Todays blog post is a little different from usual, being aimed at fellow photographers. Below I’ve posted a few images from a complete wedding with the Fuji X Pro 1 camera. I’ve tried to keep away from the technical details, so hopefully everyone can enjoy the photos. The Fuji X Pro 1 is a relatively new camera, that is increasing in popularity, especially with documentary wedding photographers due to its small size and amazing image quality. The camera does have a few quirks, but as already mentioned, I’m not getting into technical with this post, and will let the images speak for themselves instead, which is my way. The first complete wedding I shot using the Fuji X Pro 1 was Lydia and Michael’s, the perfect wedding opportunity as it was a lovely small intimate wedding. A relaxed affair, without some of the more ‘usual’ aspects such as 1st dance. Being unobtrusive was of paramount importance, and I think this little camera helped me achieve that. I used the X Pro 1 at this wedding alongside my trusty Canon 5d Mark III, and I would say about a 3rd of the images handed to Lydia and Michael were shot with the X Pro 1, nearly all using the 35mm lens (approx 50mm equivalent)…….
See on www.adamrileyphotography.com
What a difference a year makes! Last year when shooting the Vivid Light Festival I went all Old Skool with tripod and filters and tricky exposures but this year, shooting with the Fuji X-Pro1 I decided to go all reportage-style and put my focus, and the fabulous Fuji’s 35mm lens on the people attending vivid and their interactions with the Vivid event itself. All the pictures were made with Fujifilm X-Pro1, XF35mmF1.4 R iso at 3200 and givien a little extra pop using the EF20 Flash set at-1. Camera in aperture priority mode, most shots at F2. With the camera set all I had to do was find my subjects and photograph them; which was not that tricky once I got going. Yes one certainly needs some confidence but I do think the Fuji X-Pro1 looks so different that the very camera itself ‘cuts you some extra slack in a crowd’ and I didn’t get too many strange or agro looks. Nice! Hope you like my take on Vivid Sydney 2013…..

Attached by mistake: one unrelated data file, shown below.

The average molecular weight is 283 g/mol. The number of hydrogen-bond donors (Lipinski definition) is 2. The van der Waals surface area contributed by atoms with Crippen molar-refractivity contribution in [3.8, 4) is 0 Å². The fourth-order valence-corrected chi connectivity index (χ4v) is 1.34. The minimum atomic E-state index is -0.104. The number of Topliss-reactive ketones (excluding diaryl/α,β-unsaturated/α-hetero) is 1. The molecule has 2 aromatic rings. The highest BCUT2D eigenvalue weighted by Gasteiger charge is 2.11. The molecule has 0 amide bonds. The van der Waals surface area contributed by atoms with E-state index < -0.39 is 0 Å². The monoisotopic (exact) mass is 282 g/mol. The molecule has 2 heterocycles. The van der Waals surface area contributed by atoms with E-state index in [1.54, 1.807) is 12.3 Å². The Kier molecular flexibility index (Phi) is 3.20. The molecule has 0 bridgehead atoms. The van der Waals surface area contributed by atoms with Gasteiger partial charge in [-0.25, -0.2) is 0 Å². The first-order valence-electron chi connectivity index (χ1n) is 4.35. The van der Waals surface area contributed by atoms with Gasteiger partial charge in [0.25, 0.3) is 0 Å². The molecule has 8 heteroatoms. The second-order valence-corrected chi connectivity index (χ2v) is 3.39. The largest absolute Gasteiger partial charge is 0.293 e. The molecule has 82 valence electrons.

… why this meaningless talk about the believer, the kafir, the obedient, the sinner, the rightly guided, the misdirected, the Muslim, the pious, the infidel, the fire worshipper? All are like beads in a rosary……
I had the pleasure of meeting Matt and Clare back in January for their engagement shoot at Centre Parcs in Thetford it was a lovely sunny day and their wedding on Thursday, at the picturesque Woodhall Manor near Ipswich was no different. The entire event was held within the grounds of the manor, from the bridal preparations to the last dance, so it was nice not to have to travel to different locations. The rooms looked stunning and the service was held in the beautiful gardens of the estate, Clare had done a fantastic job with the table decorations with a lovely little touch of a Fuji instax for people to take photos, stick them in the guest book and write a little message. Matt and his best man’s speeches had everyone laughing and equally moving them. The whole day was a complete success, I had an amazing time and met some great people, so thank you Matt and Clare for asking me to be apart of your special day to capture those special moments……
Roughly ten months ago, we embarked on this round the world journey. Backpacks stuffed, camera at the ready, and hearts full of anticipation. I had left my job to take off on this trip, this flight of fancy, travelling Africa and South America, not quite sure of what to expect but certain that the sudden plunge into uncertainty would beat the dreary routine that had been gnawing away at me for a while. I still enjoyed my job, but something was missing, creative batteries needed recharging and a two week break wasn’t going to cut it this time. Something a bit more drastic was in order. Something that would jolt me out of my comfort zone, in other words, one for the bucket list. At least, we figured, it would be exciting. And exciting it was, along with awe-inspiring, eye-opening, routine-killing, perspective-changing, adrenaline-pumping, and at times, heart-breaking and tiring, but never boring. Whether it was being offloaded from a bus at midnight in a pitch black town, or being the only outsiders revelling with the locals at a South African township, or driving on a road with more potholes than tarmac, or playing dominos by the side of a road in Cuba, many adjectives could be used to describe our experience but ‘boring’, certainly wasn’t one of them…….